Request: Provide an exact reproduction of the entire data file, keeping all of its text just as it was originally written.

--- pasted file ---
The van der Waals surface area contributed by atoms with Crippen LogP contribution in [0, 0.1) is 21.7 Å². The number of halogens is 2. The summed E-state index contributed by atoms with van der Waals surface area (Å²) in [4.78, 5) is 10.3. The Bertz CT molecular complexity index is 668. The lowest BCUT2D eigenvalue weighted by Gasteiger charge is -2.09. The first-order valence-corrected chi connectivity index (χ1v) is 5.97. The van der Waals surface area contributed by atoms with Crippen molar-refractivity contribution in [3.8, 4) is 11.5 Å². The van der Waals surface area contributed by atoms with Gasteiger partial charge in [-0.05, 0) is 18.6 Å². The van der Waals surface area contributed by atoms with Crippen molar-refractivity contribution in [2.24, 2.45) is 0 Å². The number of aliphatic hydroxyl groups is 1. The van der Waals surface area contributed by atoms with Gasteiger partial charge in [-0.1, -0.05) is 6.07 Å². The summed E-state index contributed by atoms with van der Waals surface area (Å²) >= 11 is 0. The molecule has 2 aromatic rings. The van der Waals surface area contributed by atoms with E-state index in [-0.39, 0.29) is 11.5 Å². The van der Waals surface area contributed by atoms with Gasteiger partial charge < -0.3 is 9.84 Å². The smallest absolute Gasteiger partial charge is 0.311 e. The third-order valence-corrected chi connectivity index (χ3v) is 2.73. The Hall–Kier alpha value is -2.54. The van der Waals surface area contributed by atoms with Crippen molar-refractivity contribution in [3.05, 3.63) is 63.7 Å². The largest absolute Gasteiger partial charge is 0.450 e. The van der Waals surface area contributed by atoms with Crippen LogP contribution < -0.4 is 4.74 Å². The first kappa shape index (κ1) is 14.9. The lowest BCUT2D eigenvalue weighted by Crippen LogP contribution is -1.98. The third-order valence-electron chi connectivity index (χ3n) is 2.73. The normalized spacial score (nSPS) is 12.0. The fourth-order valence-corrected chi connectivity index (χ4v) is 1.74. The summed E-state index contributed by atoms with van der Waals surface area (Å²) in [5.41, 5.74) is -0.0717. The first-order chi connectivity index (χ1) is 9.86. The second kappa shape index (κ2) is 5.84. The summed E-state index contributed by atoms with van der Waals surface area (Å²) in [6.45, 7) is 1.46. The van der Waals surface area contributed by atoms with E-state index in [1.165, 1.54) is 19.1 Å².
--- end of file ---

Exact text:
The van der Waals surface area contributed by atoms with Crippen LogP contribution in [0, 0.1) is 21.7 Å². The number of halogens is 2. The summed E-state index contributed by atoms with van der Waals surface area (Å²) in [4.78, 5) is 10.3. The Bertz CT molecular complexity index is 668. The lowest BCUT2D eigenvalue weighted by Gasteiger charge is -2.09. The first-order valence-corrected chi connectivity index (χ1v) is 5.97. The van der Waals surface area contributed by atoms with Crippen molar-refractivity contribution in [3.8, 4) is 11.5 Å². The van der Waals surface area contributed by atoms with Gasteiger partial charge in [-0.05, 0) is 18.6 Å². The van der Waals surface area contributed by atoms with Crippen molar-refractivity contribution in [2.24, 2.45) is 0 Å². The number of aliphatic hydroxyl groups is 1. The van der Waals surface area contributed by atoms with Gasteiger partial charge in [-0.1, -0.05) is 6.07 Å². The summed E-state index contributed by atoms with van der Waals surface area (Å²) >= 11 is 0. The molecule has 2 aromatic rings. The van der Waals surface area contributed by atoms with E-state index in [-0.39, 0.29) is 11.5 Å². The van der Waals surface area contributed by atoms with Gasteiger partial charge < -0.3 is 9.84 Å². The smallest absolute Gasteiger partial charge is 0.311 e. The third-order valence-corrected chi connectivity index (χ3v) is 2.73. The Hall–Kier alpha value is -2.54. The van der Waals surface area contributed by atoms with Crippen molar-refractivity contribution in [3.05, 3.63) is 63.7 Å². The largest absolute Gasteiger partial charge is 0.450 e. The van der Waals surface area contributed by atoms with Crippen LogP contribution < -0.4 is 4.74 Å². The first kappa shape index (κ1) is 14.9. The lowest BCUT2D eigenvalue weighted by Crippen LogP contribution is -1.98. The third-order valence-electron chi connectivity index (χ3n) is 2.73. The normalized spacial score (nSPS) is 12.0. The fourth-order valence-corrected chi connectivity index (χ4v) is 1.74. The summed E-state index contributed by atoms with van der Waals surface area (Å²) in [5.41, 5.74) is -0.0717. The first-order chi connectivity index (χ1) is 9.86. The second kappa shape index (κ2) is 5.84. The summed E-state index contributed by atoms with van der Waals surface area (Å²) in [6.45, 7) is 1.46. The van der Waals surface area contributed by atoms with E-state index in [1.165, 1.54) is 19.1 Å².